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By Andrea Andres
16 May 2023

Every expectant mother wants to deliver their newborn in a safe environment. For Hasina, a Rohingya refugee living in the densely packed camps in Cox’s Bazar, Bangladesh, her childbirth experience was one no mother could ever imagine.   

Only a day before Cyclone Mocha caused destruction on the southeast coast of Bangladesh and Myanmar, Hasina gave birth to her daughter, Hosne Ara. “I have been living with mixed feelings of happiness and anxiety for the last 24 hours," said Hasina.  

Going into labour in the middle of an incoming cyclone meant Hasina’s ability to move if needed was limited. The incoming rain and strong winds also meant she could not access medical care easily. It can be challenging to be pregnant or a new mother caring for a newborn at the best of times — in emergencies like this, it gets even harder. 

Weathering the storm 

Cyclone Mocha posed an alarming threat, with the potential to become one of the most devastating natural disasters to strike Bangladesh and Myanmar in recent years. This threat was particularly dire for the one million Rohingya refugees like Hasina in Cox’s Bazar, living in constant fear of destruction and further deprivation.   

The trail of destruction left by Cyclone Mocha – which tore through parts of Bangladesh and Myanmar on 14 May with heavy rains and winds up to 249 kilometres per hour – is causing severe disruption to millions of vulnerable children and families, including many already living in dire conditions. Even as the worst of the storm has passed, the risk of landslides remains high, and further dangers, including waterborne diseases, will likely grow in the days ahead.  

A young boy carries his baby sister through heavy rain.
Rob takes his younger sister to a shelter centre before Cyclone Mocha strikes.
© UNICEF/UN0842315/Mukut

Rob, a Rohingya child from Cox’s Bazar, took his younger sister to a shelter centre before the heavy winds of Cyclone Mocha struck. Initially, his family decided to stay at their hut but when the wind continued and the rain started, they got scared and changed their minds to go to the shelter centre. Rob said, "I have never seen winds like these before. We don't feel safe in the hut. We need to go to the shelter centre."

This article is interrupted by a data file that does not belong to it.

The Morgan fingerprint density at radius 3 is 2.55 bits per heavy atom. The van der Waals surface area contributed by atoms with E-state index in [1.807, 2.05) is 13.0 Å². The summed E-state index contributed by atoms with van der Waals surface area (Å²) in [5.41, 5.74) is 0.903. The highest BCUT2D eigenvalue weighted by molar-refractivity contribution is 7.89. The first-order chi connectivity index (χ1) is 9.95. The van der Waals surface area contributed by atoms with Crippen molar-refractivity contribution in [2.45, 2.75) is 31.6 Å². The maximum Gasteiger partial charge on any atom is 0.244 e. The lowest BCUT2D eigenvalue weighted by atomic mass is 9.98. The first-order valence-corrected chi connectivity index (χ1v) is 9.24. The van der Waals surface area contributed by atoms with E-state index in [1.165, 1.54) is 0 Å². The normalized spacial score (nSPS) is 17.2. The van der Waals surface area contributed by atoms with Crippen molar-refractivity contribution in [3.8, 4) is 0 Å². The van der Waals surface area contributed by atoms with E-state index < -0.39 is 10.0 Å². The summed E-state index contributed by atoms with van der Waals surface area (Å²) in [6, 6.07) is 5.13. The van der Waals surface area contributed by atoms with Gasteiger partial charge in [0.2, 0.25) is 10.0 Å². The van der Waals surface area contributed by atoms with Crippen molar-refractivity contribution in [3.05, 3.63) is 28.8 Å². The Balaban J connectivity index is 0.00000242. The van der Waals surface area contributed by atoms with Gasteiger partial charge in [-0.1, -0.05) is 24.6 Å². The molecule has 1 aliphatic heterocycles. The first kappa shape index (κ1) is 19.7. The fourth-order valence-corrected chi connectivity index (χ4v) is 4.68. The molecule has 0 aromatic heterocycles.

To Hasina and Rob’s relief, the Rohingya refugee camps in Cox's Bazar were spared the worst but even then, the strong winds and heavy rainfall uprooted trees and damaged hundreds of shelters and facilities.  

"UNICEF is on the ground to assess the damage and to rapidly deliver support to children. It is too early to know the full extent of the damage. UNICEF remains fully mobilised."

Sheldon Yett
UNICEF Representative to Bangladesh

Always there, for every child

A worker preparing supplies at the UNICEF warehouse.
Staff prepare jerry cans for distribution at the UNICEF warehouse in Cox's Bazar ahead of Cyclone Mocha.
© UNICEF/UN0841641/Lateef

As Cyclone Mocha approached, UNICEF prepared to respond to the urgent needs of refugee kids and families who would bear the brunt of the cyclone’s impact.  

UNICEF prepositioned emergency health kits, essential medicines, water purification tablets, loads of water containers, hygiene kits, therapeutic milk, and other crucial supplies.  

"Some of the world's most vulnerable children and families are, yet again, at the sharp end of a crisis they didn't create. The areas hit hardest by the storm are home to communities already living through conflict, poverty, instability, and climate and environmental shocks. As we urgently assess and respond to the immediate needs of children in the aftermath of this cyclone, we know with certainty that the best way to save and improve the lives of children and their families is by finding long-term solutions."

Catherine Russell
UNICEF's Executive Director
A volunteer speaking to young children in Cox's Bazar.
Volunteers raise awareness among young Rohingya children in the refugee camps in Cox's Bazar ahead of Cyclone Mocha.
© UN0842101

During emergencies, children face increased risks like abuse, violence, exploitation, and getting separated from their families. UNICEF teamed up with the Government of Bangladesh to spread prevention messages, ensuring the kids stayed safe.

In the lead-up to the cyclone's arrival, children in the Rohingya refugee camps could be seen carrying their essentials and seeking safe shelters. Worried parents gathered with their little ones in their makeshift homes, anxiously waiting for the storm to pass. 

Now that the worst of the storm has passed, urgent humanitarian access to the affected areas in both countries is critical. UNICEF remains on the ground, assessing needs, providing emergency relief, and delivering supplies with our partners in Bangladesh and Myanmar.

UNICEF is always there for children before, during and after an emergency hits. No matter what.  

A young girl in Gaza sitting amongst ruined buildings
© UNICEF/UNI501899/El Baba

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